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Who was Jean Giraudoux?

Updated on December 2, 2016

Giraudoux was born on October 29, 1882, in Bellac, near Limoges. After graduating from tne Ecoie Normale Superieure, he entered the French civil service and in 1910 was attached to the press bureau of the foreign ministry. He remained a civil servant for the rest of his life and eventually was named minister of propaganda in the Daladier cabinet of 1939. He died in Paris on January 31, 1944.

Giraudoux's first play, Siegfried, was produced in 1928, when he was 46. Its success encouraged him to write Amphitryon 38 the next year. There followed some 15 plays in 20 years, including Judith (1931), Intermezzo (1933; Eng. tr., The Enchanted), La Luerre de Troie n'aura pas lieu (1935; Eng. tr., Tiger at the Gates), Ondine (1939), Sodome ei Gomorrhe (1943), and the incomparable one-act comedy L'Apollon de Bellac (1942). When he died, he left two nearly completed plays- Pour Lucrece and La Folle de Chaillot (Eng. tr., The Madwoman of Chaillot). He had also published many novels and volumes of essays.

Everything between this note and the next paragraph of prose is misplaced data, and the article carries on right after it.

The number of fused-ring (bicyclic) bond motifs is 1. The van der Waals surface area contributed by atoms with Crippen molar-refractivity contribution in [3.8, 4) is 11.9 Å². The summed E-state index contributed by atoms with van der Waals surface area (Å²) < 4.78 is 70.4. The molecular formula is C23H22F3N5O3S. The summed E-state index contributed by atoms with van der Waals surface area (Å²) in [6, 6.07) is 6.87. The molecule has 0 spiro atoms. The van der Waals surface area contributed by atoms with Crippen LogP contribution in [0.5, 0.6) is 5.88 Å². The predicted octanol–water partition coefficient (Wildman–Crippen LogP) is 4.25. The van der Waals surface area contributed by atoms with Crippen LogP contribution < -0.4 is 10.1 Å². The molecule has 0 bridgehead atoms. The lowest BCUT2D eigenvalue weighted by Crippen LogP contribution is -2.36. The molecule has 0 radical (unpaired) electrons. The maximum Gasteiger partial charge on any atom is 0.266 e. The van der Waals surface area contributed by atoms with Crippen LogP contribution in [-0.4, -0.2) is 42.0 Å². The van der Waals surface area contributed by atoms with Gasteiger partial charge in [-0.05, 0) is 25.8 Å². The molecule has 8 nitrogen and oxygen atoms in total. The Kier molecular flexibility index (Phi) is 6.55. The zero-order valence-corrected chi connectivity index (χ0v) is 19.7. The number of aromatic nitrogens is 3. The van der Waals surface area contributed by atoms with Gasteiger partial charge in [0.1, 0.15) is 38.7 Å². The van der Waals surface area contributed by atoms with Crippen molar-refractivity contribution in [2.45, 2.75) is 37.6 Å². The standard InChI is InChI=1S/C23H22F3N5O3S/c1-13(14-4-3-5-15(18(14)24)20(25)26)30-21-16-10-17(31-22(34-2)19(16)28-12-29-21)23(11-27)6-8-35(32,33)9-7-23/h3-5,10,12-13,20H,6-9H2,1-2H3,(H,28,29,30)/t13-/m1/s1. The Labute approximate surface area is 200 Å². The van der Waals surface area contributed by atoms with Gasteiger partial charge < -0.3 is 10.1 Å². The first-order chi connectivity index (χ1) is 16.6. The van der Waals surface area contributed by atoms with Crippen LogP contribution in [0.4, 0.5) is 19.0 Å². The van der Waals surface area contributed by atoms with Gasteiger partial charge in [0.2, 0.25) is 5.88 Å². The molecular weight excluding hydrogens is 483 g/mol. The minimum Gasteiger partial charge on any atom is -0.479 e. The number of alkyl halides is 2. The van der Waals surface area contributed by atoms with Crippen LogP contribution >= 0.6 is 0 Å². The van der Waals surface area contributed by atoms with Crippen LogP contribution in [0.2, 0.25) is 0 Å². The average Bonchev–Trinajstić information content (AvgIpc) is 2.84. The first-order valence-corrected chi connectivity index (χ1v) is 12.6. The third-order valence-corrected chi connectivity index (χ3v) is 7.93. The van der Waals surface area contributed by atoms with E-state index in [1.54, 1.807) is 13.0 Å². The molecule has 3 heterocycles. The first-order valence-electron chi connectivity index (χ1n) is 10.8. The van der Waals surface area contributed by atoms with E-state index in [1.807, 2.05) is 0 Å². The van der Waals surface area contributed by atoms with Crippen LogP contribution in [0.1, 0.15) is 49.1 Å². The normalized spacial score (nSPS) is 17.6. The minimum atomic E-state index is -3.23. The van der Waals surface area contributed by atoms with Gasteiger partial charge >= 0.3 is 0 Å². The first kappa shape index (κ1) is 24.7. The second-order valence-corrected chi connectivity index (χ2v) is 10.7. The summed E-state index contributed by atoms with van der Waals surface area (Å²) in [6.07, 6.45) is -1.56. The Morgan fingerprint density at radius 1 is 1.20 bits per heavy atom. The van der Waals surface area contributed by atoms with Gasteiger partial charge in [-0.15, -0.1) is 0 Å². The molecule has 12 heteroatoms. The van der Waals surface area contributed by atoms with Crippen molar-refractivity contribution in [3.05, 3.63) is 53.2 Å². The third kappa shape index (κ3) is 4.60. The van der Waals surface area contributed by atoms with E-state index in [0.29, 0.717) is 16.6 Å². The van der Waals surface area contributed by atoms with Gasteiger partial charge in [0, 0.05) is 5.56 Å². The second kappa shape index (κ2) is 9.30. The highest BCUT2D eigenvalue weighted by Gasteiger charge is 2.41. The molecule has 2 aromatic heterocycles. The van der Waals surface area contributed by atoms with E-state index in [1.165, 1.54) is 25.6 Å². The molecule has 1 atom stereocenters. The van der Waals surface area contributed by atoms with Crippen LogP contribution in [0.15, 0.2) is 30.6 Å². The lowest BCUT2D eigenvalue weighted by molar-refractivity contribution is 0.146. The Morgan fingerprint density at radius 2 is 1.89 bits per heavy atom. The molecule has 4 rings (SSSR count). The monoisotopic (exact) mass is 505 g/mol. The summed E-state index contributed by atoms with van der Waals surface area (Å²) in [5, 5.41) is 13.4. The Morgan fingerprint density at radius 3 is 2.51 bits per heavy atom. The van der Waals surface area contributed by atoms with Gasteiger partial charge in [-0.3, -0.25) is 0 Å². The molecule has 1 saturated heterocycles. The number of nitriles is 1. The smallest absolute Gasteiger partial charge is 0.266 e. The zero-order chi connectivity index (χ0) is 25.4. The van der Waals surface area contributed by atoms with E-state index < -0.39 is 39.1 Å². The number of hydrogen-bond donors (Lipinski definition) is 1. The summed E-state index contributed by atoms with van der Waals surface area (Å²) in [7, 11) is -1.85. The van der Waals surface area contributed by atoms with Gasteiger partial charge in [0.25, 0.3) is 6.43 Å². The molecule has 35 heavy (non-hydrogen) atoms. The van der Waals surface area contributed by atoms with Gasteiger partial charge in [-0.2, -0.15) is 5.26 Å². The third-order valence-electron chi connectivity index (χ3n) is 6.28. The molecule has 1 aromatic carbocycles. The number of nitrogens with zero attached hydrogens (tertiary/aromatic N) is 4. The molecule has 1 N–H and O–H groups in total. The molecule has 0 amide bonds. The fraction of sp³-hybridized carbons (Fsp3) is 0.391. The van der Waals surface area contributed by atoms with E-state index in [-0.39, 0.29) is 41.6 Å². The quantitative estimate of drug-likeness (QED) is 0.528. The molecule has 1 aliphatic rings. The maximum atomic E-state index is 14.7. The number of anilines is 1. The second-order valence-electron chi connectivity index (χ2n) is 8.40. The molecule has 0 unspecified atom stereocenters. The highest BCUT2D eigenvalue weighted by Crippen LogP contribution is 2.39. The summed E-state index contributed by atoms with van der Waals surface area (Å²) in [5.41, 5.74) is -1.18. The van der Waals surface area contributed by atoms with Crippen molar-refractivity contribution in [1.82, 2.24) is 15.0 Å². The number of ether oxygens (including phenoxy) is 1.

Unlike Sartre and Camus, who represent the mood of France after the German occupation, Giraudoux was committed to no special movement or school of thought. He was a diplomat, a critic, and a gifted conversationalist. As a novelist, he was led into eccentricity by his preoccupation with language, and his novels are written in an extremely mannered style. For this reason, among others, they were never widely popular, although often admired,

As a dramatist, under the auspices of the gifted director Louis Jouvet, Giraudoux achieved immediate and widespread success. His dramatic style is characterized by ah extraordinarily original imaginative gift coupled with a devastating sense of the absurd and a seemingly inexhaustible fund of eloquence. The Madwoman of Chaillot, for example, is a kind of fairy tale that affords an entirely rational view of the world in terms of a fantasy bordering on madness.

From a historical point of view, Giraudoux must be classed as a symbolist. It was his special function to bridge the gap between the symbolism of the previous generation and the naturalistic tendencies of his own. He evolved a new and daring manner and far outdid those of his forerunners who, like Maeterlinck, had attempted to bring symbolism to the stage.


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